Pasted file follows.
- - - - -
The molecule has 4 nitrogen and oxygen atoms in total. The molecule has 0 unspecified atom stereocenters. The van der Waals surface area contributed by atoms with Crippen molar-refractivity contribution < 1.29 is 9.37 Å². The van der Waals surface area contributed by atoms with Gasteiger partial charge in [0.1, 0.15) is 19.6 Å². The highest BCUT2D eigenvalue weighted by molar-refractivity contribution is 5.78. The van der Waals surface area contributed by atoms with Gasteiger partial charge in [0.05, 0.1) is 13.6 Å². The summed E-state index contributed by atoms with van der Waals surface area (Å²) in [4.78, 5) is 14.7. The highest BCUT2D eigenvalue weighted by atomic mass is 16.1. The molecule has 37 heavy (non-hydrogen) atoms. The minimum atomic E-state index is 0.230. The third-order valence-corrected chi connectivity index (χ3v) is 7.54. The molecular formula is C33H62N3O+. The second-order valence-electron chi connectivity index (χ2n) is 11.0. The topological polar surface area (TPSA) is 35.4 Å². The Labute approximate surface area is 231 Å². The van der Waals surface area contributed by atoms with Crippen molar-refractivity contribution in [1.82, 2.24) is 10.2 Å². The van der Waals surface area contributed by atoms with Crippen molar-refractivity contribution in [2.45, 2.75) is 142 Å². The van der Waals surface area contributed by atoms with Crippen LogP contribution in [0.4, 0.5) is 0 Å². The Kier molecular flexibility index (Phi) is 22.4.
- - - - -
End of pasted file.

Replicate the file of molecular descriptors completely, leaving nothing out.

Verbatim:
The molecule has 4 nitrogen and oxygen atoms in total. The molecule has 0 unspecified atom stereocenters. The van der Waals surface area contributed by atoms with Crippen molar-refractivity contribution < 1.29 is 9.37 Å². The van der Waals surface area contributed by atoms with Gasteiger partial charge in [0.1, 0.15) is 19.6 Å². The highest BCUT2D eigenvalue weighted by molar-refractivity contribution is 5.78. The van der Waals surface area contributed by atoms with Gasteiger partial charge in [0.05, 0.1) is 13.6 Å². The summed E-state index contributed by atoms with van der Waals surface area (Å²) in [4.78, 5) is 14.7. The highest BCUT2D eigenvalue weighted by atomic mass is 16.1. The molecule has 37 heavy (non-hydrogen) atoms. The minimum atomic E-state index is 0.230. The third-order valence-corrected chi connectivity index (χ3v) is 7.54. The molecular formula is C33H62N3O+. The second-order valence-electron chi connectivity index (χ2n) is 11.0. The topological polar surface area (TPSA) is 35.4 Å². The Labute approximate surface area is 231 Å². The van der Waals surface area contributed by atoms with Crippen molar-refractivity contribution in [1.82, 2.24) is 10.2 Å². The van der Waals surface area contributed by atoms with Crippen molar-refractivity contribution in [2.45, 2.75) is 142 Å². The van der Waals surface area contributed by atoms with Crippen LogP contribution in [0.4, 0.5) is 0 Å². The Kier molecular flexibility index (Phi) is 22.4.